The Y2K Millenium Bug Explained | Year 2000 Problem - Digitash

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The Y2K Millenium Bug Explained | Year 2000 Problem in Computer Programming

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If you were born in the 90s or before, you might have heard about the Y2K millennium bug which rattled the whole computer industry. Before we jump into this bug, let’s take a quick look into the history of programming and computer storage.

Timeline of popular programming languages

In the 1950s, FORTRAN, COBOL, and many programming languages were created. After this, a lot of high-level programming languages were created, and the computer software industry started to grow faster.

 FORTRAN  1954-57  Numeric
 ALGOL 60  1958-60  Numeric
 COBOL  1959-60  Business
 APL  1956-60  Vector / Matrix math
 LISP  1956-62  Symbols
 SNOBOL4  1962-66  Strings
 PL/1  1963-64  General
 BASIC  1964  Educational
 PASCAL  1971  Educational
 PROLOG  1972  AI/Logic with rules
 C  1972  General
 SCHEME  1975  Educational
 ADA  1979  General
 Smalltalk  1971-80  Applications/Objects
 C++  1982-86  General/Objects
 CLOS  1983-84  LISP/Objects
 PERL  1987-89  Scripting
 JAVA  1991  Applets, General/Objects
 JavaScript  1995  Web development
 PHP  1995  Web development

 

Computer storage

In 1956, IBM introduced IBM 350, the world’s first hard disk drive. Even though this hard disk drive weighed nearly a ton, it’s memory capacity was only 5 megabytes.

IBM 350 RAMAC Y2K millennium bug explained

IBM 350 RAMAC (Source: IBM)

Integrated circuit

In 1947, the world’s first transistor was invented. And, in 1958, an American electrical engineer named Jack Kilby took tiny transistors and integrated them on a germanium (Ge) semiconductor, creating the world’s first integrated circuit. Integrated circuits revolutionized the computer industry. It led to the development of RAM and CPU that we use today.

Integrated circuit Y2K millennium bug explained

Integrated circuit

The Y2K Millennium Bug

After 1980, it became absolutely necessary to computerize all fields. But, during that time period, the cost of computer storage was still very high. Due to this high cost of storage, software engineers wrote codes with an aim to utilize less memory. Normally, when we write a date, first we will mention the day, then the month, and then the year, in 8 digits format as shown below.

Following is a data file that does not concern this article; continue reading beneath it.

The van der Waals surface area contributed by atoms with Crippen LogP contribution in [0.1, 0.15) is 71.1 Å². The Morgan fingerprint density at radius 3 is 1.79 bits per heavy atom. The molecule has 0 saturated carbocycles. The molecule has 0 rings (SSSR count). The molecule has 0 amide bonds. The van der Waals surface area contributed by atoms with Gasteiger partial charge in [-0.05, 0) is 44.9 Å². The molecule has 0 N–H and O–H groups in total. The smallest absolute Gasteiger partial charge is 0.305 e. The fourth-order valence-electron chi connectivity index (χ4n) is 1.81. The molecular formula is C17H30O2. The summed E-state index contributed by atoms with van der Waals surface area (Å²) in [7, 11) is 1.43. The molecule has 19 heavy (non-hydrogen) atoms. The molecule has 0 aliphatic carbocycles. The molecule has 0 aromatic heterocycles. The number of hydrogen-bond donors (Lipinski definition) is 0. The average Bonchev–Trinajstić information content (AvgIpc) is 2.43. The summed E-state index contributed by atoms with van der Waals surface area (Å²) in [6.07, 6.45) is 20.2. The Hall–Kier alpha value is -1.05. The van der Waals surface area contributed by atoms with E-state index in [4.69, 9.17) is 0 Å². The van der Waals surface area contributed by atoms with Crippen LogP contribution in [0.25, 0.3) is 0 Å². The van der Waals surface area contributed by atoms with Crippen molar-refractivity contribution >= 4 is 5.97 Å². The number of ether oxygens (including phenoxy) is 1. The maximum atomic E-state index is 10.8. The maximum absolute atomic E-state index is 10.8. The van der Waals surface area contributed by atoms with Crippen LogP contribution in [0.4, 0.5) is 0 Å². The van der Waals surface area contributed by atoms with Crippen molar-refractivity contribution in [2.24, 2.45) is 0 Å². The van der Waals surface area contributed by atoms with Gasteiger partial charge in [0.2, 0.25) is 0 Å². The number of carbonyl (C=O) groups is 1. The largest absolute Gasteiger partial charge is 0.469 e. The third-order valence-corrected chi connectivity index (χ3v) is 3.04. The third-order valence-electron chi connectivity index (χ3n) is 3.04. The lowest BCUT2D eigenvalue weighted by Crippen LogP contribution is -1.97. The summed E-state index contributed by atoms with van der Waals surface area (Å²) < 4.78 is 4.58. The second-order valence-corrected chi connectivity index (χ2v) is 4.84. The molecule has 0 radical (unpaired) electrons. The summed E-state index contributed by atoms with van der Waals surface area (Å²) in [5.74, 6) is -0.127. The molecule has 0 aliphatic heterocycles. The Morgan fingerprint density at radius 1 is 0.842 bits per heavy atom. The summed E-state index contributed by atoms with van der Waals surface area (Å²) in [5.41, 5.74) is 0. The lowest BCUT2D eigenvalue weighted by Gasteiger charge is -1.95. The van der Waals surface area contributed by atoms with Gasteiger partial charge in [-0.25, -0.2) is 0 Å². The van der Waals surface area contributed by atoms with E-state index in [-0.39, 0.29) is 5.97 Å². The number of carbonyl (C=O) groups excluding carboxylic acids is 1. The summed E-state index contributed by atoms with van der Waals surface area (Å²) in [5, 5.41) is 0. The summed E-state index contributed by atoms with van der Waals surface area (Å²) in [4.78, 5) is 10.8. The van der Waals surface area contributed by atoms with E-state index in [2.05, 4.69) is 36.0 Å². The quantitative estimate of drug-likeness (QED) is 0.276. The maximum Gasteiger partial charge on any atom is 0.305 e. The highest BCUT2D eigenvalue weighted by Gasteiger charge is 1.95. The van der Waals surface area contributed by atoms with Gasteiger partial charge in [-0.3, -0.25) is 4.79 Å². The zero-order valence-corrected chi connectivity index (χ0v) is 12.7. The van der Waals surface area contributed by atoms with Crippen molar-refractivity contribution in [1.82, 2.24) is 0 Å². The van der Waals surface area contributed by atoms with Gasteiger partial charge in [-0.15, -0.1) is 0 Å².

23/10/1991

But in those days, software engineers, in order to save memory, coded the years to be saved as 2 digits instead of 4. Now, in order to save a date on a computer, instead of 8 spots, only 6 digits were required, using less memory.

23/10/91

But, as the years get saved in 2 digits, computers saved the year 2000 as 00. But, there was just one problem with this date format.

23/10/00

Computers will assume this 00 as the year 1900. Computers won’t be able to distinguish the years 1900 and 2000. And, the year 2000 was a leap year. This messes up the dates in computers. This is how the Y2K bug got its name.

As a result of this bug, when the year 1999 ends and the year 2000 begins, computers and electronics all over the world were predicted to malfunction. From hospitals to nuclear power plants, all the fields were already computerized by this time. So, everyone feared that this Y2K bug could cause a chaos.

Center For Year 2000 strategic stability Y2K millennium bug explained

U.S. Air Force Cyber Systems Operations (Source: U.S. Air Force)

What if nuclear missile systems malfunction due to this Y2K bug and cause another world war? To avert this, USA and Russia conducted the Center for Year 2000 Strategic Stability, a joint operation during the transition (1999 to 2000). Coordinators from over 120 countries established the Y2K Cooperation Center (IY2KCC) and promoted the Y2K awareness worldwide.

The aftermath of the Y2K millennium bug

December 1999 Y2K millennium bug explained

During the midnight of January 1, 2000, no large-scale problems were reported. But in some places, card swipe machines stopped processing credit and debit card transactions but the services resumed after a while.

In Onagawa nuclear power plant in Japan, an alarm sounded two minutes after midnight. And in Ishikawa nuclear power plant in Japan, a radiation-monitoring equipment failed at midnight. However, officials stated there was no risk to the public.

Similarly, minor technical malfunctions were reported all over the world. To overcome this Y2K bug, all over the world, $300 – $858 billion dollars have been spent in the computer industry as per various reports.

Y2K make people realize how important computers are in the modern world. Share your thoughts about the Y2K in the comment section below.


References:
CNN – U.S./Russian Y2K center to avoid nuclear exchange – March 4, 1999
http://edition.cnn.com/TECH/computing/9903/04/ameruss.y2k.idg/

Y2K bug
https://www.nationalgeographic.org/encyclopedia/Y2K-bug/

History of Computers: A Brief Timeline
https://www.livescience.com/20718-computer-history.html

The history of computer data storage, in pictures – Pingdom Royal
https://royal.pingdom.com/2008/04/08/the-history-of-computer-data-storage-in-pictures/

What a 5MB Hard Drive Looked Like in 1956
https://thenextweb.com/shareables/2011/12/26/this-is-what-a-5mb-hard-drive-looked-like-is-1956-required-a-forklift/

Year 2000 Problem | Encyclopedia.com
https://www.encyclopedia.com/science-and-technology/computers-and-electrical-engineering/computers-and-computing/year-2000-problem

Y2K Repair Bill: $100 Billion
http://www.washingtonpost.com/wp-srv/WPcap/1999-11/18/077r-111899-idx.html

Some Key Facts and Events in Y2K History
https://www.computerworld.com/article/2597231/computer-hardware/some-key-facts-and-events-in-y2k-history.html


About Santhosh Kumar D

Aeronautical engineer and a science enthusiast. Also an editor & founder of Svash Media.

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